|Prostate cancer is the second leading cause of cancer death in men, exceeded only by lung cancer. Adenocarcinoma of the prostate is the clinical term for a cancerous tumor of the prostate gland. As prostate cancer grows, it may spread to the interior of the gland, to tissues near the prostate, to sac-like structures attached to the prostate (seminal vesicles), and to distant parts of the body . Prostate cancer confined to the gland often is treated successfully.|
|A man with prostate cancer may not have any symptoms. Symptoms of prostate cancer are often similar to those of benign prostatic hyperplasia (BPH). Men observing the following signs and/or symptoms should see their physician for a thorough examination:|
Symptoms of Prostate Cancer may include:
Surgery: Surgery is an option for men with early (Stage I or II) prostate cancer. It’s sometimes an option for men with Stage III or IV prostate cancer. Before the surgeon removes the prostate, the lymph nodes in the pelvis may be removed.. There are several types of surgery for prostate cancer. Each type has benefits and risks. You and your doctor can talk about the types of surgery and which may be right for you:
Robotic laparoscopic surgery: The surgeon removes the entire prostate through small cuts. A laparoscope and a robot are used to help remove the prostate. Instruments are passed through the small cuts and are used to remove the prostate. The surgeon uses handles below a computer display to control the robot’s arms.
- Open surgery: The surgeon makes a large incision (cut) into your body to remove the tumor. There are two approaches:
- Through the abdomen: The surgeon removes the entire prostate through a cut in the abdomen. The incision typically is from the umbilicus (belly button) down to the pelvic bone. This is called a radical retropubic prostatectomy.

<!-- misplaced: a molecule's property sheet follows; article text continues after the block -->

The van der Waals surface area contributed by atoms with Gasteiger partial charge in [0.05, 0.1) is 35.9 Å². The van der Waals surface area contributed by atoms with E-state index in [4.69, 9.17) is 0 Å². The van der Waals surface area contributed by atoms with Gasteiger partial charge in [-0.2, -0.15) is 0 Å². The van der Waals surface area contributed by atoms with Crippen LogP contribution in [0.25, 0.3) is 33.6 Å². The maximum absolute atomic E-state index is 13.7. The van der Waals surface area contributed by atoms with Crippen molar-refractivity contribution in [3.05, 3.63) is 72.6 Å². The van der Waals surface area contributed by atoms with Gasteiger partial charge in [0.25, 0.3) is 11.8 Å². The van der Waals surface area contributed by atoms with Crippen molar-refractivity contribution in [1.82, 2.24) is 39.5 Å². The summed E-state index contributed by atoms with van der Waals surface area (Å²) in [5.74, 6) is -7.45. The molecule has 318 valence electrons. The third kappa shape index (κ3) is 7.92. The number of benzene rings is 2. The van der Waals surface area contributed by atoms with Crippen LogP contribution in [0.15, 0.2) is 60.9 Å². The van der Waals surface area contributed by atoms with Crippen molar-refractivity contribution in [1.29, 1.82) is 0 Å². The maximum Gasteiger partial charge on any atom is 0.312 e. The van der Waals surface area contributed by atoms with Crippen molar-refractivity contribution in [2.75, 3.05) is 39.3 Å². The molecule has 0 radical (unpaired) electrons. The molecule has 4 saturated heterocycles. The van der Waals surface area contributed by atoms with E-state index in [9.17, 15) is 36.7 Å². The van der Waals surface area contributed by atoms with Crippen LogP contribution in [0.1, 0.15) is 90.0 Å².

- Between the scrotum and anus: The surgeon removes the entire prostate through a cut between the scrotum and the anus. This is called a radical perineal prostatectomy.
Read more about Laparoscopic Prostatectomy & package cost in India Click here… Laser TURP: A man with advanced prostate cancer may choose TURP (transurethral resection of the prostate) to relieve symptoms. The surgeon inserts a long, thin scope through the urethra. A cutting tool at the end of the scope removes tissue from the inside of the prostate. TURP may not remove all of the cancer, but it can remove tissue that blocks the flow of urine. After surgery, a catheter (flexible tube) is often left through the penis into the bladder. This allows the area to heal where the bladder and urethra are reconnected. Oftentimes patients only have to stay in the hospital overnight and can go home the following day. With newer surgical techniques, the complications from surgery are significantly reduced.
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